Why Evaluating Your Business Is The Most Important Thing You Can Do In 2020
Evaluating your business, auditing it, giving it a health check, popping the bonnet under the hood of your business, whatever you want to call it. All businesses need to be analyzed and evaluated on a regular basis to ensure that they remain healthy, competitive, and heading in the direction that the owners intend.
Evaluating your business has often been a task that is overlooked by business owners as most of their time is spent working in the business and managing the daily tasks.
Not much has been written on the subject of business evaluations and the importance of business owners stepping back periodically and taking a good look at their business from the outside.
Below are the top seven reasons why evaluating your business is vital with business changing at such a rapid rate.
1. Evaluating your business can identify risks, problems, and issues before they occur.
On average, over 60% of businesses are profitable before they go into receivership or bankruptcy. This means that some of these businesses are “good businesses,” but still manage to fail.
Most businesses that go under, don’t go under because of some catastrophic event, but because there have been many tasks that they have, or have not been doing over an extended period of time.
By completing an evaluation and taking the time to step back and have a look at your business, you can often identify problems and issues before they get out of control.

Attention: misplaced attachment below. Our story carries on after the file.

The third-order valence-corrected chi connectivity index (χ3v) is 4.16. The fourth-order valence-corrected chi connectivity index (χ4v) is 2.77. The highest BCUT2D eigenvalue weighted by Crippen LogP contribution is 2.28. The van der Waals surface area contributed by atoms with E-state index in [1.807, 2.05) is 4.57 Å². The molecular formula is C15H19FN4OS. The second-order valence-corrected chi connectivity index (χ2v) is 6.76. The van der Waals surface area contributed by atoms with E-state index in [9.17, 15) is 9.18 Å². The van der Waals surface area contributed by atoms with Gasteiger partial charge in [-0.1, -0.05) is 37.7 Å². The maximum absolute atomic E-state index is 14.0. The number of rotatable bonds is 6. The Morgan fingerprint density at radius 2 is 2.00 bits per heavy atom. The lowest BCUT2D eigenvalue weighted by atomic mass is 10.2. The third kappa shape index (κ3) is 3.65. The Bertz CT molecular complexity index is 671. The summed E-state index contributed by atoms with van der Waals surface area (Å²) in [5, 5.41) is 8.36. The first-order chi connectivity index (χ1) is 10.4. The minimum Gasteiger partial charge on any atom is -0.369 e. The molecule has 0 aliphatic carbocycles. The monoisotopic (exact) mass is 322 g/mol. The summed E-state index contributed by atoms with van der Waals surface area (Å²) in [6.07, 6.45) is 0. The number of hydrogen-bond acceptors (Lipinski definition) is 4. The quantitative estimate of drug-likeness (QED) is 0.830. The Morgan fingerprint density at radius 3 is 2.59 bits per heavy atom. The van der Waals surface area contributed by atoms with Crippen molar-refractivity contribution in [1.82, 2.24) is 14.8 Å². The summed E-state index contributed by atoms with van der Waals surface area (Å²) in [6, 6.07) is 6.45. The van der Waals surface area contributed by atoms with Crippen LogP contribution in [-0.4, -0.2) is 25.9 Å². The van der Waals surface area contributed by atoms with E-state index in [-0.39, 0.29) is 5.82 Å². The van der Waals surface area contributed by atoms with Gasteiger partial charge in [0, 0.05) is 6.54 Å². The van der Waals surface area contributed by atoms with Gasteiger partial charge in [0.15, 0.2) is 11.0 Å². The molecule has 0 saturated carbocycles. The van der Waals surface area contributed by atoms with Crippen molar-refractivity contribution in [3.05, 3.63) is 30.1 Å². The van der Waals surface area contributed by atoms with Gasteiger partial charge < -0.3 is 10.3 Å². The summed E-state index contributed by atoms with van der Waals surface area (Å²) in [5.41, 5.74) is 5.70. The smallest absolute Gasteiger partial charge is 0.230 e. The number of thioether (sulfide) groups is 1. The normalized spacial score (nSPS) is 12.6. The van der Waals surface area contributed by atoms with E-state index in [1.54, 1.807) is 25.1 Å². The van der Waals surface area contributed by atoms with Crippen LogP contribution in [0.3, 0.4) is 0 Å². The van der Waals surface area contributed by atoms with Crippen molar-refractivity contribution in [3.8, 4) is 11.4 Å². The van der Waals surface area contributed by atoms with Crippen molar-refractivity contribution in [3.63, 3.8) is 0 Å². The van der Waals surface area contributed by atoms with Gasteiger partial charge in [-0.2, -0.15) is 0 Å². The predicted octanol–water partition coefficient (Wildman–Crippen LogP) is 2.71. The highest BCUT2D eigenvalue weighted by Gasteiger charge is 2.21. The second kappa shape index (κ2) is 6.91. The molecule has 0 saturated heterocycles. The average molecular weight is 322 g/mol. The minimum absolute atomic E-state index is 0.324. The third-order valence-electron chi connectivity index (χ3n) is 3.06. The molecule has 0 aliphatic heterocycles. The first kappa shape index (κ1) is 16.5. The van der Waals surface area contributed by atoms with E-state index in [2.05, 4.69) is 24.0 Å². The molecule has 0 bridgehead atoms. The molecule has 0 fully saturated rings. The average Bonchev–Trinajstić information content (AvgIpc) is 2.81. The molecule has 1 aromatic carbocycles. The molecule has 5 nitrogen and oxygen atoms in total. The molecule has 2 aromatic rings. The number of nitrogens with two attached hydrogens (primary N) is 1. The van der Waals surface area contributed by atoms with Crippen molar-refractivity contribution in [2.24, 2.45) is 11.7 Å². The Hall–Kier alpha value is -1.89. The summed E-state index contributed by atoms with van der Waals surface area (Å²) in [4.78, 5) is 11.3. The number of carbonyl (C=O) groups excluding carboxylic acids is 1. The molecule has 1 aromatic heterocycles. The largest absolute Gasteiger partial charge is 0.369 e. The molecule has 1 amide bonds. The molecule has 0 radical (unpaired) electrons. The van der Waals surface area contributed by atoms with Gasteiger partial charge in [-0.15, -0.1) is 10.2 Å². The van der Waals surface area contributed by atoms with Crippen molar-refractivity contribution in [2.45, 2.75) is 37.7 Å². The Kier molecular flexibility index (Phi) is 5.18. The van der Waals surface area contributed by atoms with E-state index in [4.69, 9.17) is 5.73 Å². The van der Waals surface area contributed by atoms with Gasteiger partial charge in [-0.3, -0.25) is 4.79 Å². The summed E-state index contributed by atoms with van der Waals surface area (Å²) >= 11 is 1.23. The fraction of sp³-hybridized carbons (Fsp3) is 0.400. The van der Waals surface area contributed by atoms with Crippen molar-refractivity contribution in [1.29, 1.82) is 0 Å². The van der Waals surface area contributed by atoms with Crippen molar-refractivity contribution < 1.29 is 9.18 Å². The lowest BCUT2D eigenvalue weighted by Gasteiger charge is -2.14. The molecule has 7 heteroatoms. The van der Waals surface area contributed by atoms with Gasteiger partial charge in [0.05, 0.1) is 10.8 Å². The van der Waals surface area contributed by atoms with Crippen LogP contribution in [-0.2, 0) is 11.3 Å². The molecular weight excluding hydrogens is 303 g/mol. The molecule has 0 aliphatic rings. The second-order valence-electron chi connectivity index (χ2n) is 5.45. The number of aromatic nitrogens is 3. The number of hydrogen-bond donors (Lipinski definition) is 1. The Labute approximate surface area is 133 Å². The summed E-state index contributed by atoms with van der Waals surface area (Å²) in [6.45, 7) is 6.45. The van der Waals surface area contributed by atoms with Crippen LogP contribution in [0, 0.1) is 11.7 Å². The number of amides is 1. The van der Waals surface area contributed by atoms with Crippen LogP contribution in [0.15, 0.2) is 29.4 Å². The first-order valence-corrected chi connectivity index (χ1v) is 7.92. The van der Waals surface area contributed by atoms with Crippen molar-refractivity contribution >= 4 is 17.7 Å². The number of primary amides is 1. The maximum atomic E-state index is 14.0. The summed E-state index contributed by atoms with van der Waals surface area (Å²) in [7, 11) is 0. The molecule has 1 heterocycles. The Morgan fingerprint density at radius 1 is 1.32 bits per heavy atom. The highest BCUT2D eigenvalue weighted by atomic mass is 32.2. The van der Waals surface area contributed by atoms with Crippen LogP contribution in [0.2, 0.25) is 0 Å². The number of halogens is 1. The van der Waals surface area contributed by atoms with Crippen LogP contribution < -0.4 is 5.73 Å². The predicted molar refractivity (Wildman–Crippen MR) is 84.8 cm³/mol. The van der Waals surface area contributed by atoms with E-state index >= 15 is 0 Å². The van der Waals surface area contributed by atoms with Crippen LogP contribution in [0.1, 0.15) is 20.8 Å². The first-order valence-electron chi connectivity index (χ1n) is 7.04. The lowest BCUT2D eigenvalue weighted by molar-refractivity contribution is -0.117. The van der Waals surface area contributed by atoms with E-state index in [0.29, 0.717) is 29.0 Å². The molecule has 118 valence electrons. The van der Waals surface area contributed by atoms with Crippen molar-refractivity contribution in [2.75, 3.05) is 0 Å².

The old saying of “you can’t manage what you don’t measure” rings true. If you don’t evaluate your business, it can be hard to put the finger on what the issues are.
2. You have blind spots!
As the saying goes, you can’t proof your own work. It’s very hard for people to objectively look at their business and fairly recognize the holes and mistakes that they might have and inadequacy within the business. This is especially true if you have been involved in the industry or business for a very long time.
This is the main reason why people get business advisors and business coaches involved. They want someone from the outside to help them with their business that’s coming at it from a different angle.
3. You don’t know what you don’t know. So, ask and find out!
As a business advisor, you come across many interesting people. I had a discussion with a guy one day, and I asked him a question, “How do you quote on your jobs?”
He proceeded to explain in great detail how he priced his jobs. To my amazement, he had been misquoting his work for the last 25 years. Now, I don’t mean he quoted differently, I mean incorrectly!
He was under-pricing his work substantially in relation to industry averages. He didn’t know what his competitors were charging; he was in a race to the bottom all by himself.This practice over a period of 25 years had him losing money (leaving money on the table) on every job.
Now, if we take a figure of $15,000 per year (loss), and we span that out over 25 years, we could say that this person lost $375,000 in revenue.
For a solo operator, that’s a chunk of change.
The lesson here is having a deep understanding of your industry, and make sure you know everything there is to know about it.
4. Know the key areas of your business.
A solid evaluation should cover the following areas (see list below).
Examining these key areas will ensure the greatest chance of success and reduce your business risk.
Leadership & Wellbeing
Accounting & Finance
5. You have limited resources. Identifying what to focus on is vital.
Most small businesses don’t have an endless supply of funds, time, and resources to achieve their goals.
This brings me to my next point of identifying and focusing on the key tasks that are going to drive your business forward. But in order to get to that point, you first have to understand your business; what’s going on and what are the things that are going to generate the greatest impact.